“If you want to be worth anything in Japan, you better lose weight. Right now, you’re a joke, and no one will take anything you do seriously. Forget getting married, too—no man wants to pay for your food bill.” (Japanese man, 27)
Being told something like that when your image of conversation in Japan is “polite and considerate” can crush your self-esteem.
Plus Size Visibility in Japan
Japan has come a long way in terms of body positivity or being more accepting of women that are larger than the average size. Celebrities like Naomi Watanabe, the “chubby idol” group Pottya, comedian Barbie, Haruna Kondo from comedy duo Harisenbon, and the comedy group Morisanchu are all prime examples of pudgy girls being seen on TV and in mainstream media. This is both good and bad, unfortunately.
Having a diverse range of women taking on public personas has made the issue of size and beauty more recognizable in Japanese society. On the other hand, the majority of these women are comedians and are called “fat” or “manly” or other such terms because they aren’t fitting the traditional model of what a Japanese woman should look like. Naomi Watanabe has been particularly vocal about this and is one of the leading body positivity models for plus-size women in Japan.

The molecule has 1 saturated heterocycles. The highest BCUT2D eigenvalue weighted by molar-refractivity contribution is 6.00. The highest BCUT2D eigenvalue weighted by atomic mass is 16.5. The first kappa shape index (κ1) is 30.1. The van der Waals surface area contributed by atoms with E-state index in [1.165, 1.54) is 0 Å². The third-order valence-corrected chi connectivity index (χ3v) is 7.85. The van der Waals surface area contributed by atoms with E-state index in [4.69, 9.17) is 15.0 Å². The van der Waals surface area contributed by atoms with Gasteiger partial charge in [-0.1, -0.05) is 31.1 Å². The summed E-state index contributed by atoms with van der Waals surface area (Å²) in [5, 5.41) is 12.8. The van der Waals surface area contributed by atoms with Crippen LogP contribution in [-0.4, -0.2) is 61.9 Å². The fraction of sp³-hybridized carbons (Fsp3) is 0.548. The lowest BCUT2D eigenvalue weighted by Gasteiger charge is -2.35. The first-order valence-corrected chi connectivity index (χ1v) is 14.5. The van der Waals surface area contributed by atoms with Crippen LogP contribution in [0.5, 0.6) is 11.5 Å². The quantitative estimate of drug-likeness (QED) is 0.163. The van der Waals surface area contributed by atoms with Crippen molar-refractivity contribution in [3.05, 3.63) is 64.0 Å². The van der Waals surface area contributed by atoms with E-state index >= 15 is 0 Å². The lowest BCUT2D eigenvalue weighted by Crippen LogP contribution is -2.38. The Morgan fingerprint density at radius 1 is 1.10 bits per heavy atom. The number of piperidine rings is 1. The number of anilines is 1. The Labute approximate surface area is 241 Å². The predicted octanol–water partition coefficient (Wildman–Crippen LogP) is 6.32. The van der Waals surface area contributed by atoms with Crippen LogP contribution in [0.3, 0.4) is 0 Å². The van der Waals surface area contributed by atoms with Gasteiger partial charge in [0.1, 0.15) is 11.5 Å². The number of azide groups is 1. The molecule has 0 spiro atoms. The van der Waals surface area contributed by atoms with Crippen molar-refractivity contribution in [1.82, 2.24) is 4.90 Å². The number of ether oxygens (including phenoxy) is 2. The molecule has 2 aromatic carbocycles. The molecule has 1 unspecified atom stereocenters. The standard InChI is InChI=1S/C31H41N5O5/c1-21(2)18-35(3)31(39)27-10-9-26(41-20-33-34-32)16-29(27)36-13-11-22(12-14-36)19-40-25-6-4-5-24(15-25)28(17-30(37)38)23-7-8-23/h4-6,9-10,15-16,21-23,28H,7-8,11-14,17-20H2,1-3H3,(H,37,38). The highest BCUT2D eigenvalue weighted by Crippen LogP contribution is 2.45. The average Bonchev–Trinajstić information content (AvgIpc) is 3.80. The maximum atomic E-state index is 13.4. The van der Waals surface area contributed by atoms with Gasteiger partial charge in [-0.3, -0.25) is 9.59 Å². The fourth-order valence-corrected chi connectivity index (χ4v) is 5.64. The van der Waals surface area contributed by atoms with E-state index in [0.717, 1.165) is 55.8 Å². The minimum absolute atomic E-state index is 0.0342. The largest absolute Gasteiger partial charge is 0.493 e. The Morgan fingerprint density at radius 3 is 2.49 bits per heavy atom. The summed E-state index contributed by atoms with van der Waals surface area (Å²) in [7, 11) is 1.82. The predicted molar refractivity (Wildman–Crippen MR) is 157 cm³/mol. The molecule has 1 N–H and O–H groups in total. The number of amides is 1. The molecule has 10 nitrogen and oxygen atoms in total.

The Reality for Japanese Women
Being thin or even underweight is considered more desirable by Japanese women across the nation—in fact, the Japan Association for Eating Disorders and Japan’s Health Ministry have both found that women in their 30s-50s are going to extreme measures to be as thin as pop icons in their teens and early twenties. According to a nutritionist I spoke with, “while the life expectancy rate for women is almost 90 years old, most of those women are woefully underweight, suffering from osteoporosis and other nutritional deficiencies, and take more medication than their mothers’ generation did.” Generally speaking, anemia, calcium deficiencies, and poor diets overall are making Japanese women suffer for the sake of perceived beauty.
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